In addition to strategic planning working groups, the President has also formed thematic area working groups, which are very relevant to us. The water research working group is populated by many TIE- and WSSS-affiliated faculty, and the chair is School of Engineering Dean Linda Abriola, thereby ensuring that the collective knowledge of the WSSS and Water Diplomacy IGERT programs will be integrated into the planning process.
As for TIE itself, we welcome new members of both of our main TIE faculty committees this year. The TIE co-faculty group now includes Prof. David Gute, Associate Professor in the School of Engineering’s Department of Civil and Environmental Engineering, and Professor Tim Griffin, Associate Professor and Director of the Agriculture, Food and Environment Program of the Friedman School of Nutrition Science & Policy. They replace Professor Gretchen Kaufman, Assistant Professor at the Cummings School of Veterinary Medicine, who has moved from Tufts University to Washington State University and Professor Elena Naumova, who has become Dean of Research for the School of Engineering. We were very sad to see Elena and Gretchen leave the group, but give them our warmest congratulations to them for their new positions. The WSSS steering committee has one new member, Professor John Durant, an Associate Professor in the School of Engineering’s Department of Civil and Environmental Engineering, who is replacing Professor Rich Vogel as the Chair of the Steering Committee. Rich is on sabbatical and we wish him all the best in his travels. For more about our new members, and what they will bring to their positions, please see our website.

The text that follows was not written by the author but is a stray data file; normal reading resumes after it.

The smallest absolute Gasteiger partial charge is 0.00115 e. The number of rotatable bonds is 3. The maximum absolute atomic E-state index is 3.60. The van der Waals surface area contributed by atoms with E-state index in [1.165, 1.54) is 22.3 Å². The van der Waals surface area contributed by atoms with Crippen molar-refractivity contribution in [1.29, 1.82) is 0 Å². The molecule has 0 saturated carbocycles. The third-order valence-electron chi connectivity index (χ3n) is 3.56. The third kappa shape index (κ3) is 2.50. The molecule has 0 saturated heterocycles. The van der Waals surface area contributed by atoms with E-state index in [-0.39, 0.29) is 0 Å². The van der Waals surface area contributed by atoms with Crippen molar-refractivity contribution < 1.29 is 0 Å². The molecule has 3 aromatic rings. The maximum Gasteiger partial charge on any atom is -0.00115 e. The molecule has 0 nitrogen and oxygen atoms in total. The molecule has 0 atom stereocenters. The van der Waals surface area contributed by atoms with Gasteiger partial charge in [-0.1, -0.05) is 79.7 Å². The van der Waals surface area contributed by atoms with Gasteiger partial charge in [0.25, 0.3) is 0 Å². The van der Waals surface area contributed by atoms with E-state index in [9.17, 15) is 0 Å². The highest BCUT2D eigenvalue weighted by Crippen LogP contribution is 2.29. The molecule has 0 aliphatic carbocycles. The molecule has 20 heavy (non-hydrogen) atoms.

We also have a new roster of TIE student interns. Welcome to Denise Chin, Brynna Bolger, Katie Miller, and Dylan Portelance. It’s always exciting to have new faces in the office, and there are plenty of projects and events to keep them busy!
I would like to congratulate the winners of this year’s Dow Sustainability Innovation Student Challenge award. Dante DeMeo and Corey Shemelya of Electrical and Computer Engineering won the grand prize for their project, “Harvesting Heat: Changing Waste Heat into Usable Electricity”; Graham R. Jeffries of the Agriculture, Food and Environment Program was runner up with his work on “An Integrative Framework for Foodshed Scenario Modeling.” We are proud to partner with Dow to administer this award for Tufts, to allow these unique and groundbreaking ideas to come to life.
On September 14th, TIE and WSSS program coordinator Emily Geosling and I spent an enjoyable day with our new TIE fellows at their retreat. We took a hike at the Assabet River National Wildlife Refuge observing turtles in beautiful fall weather, then went apple picking at Honey Pot Hill Orchards, and finally visited the local organic Waltham Fields Community Farm. The trip was a great networking opportunity and we hope the fellows will cross-pollinate their research in the future.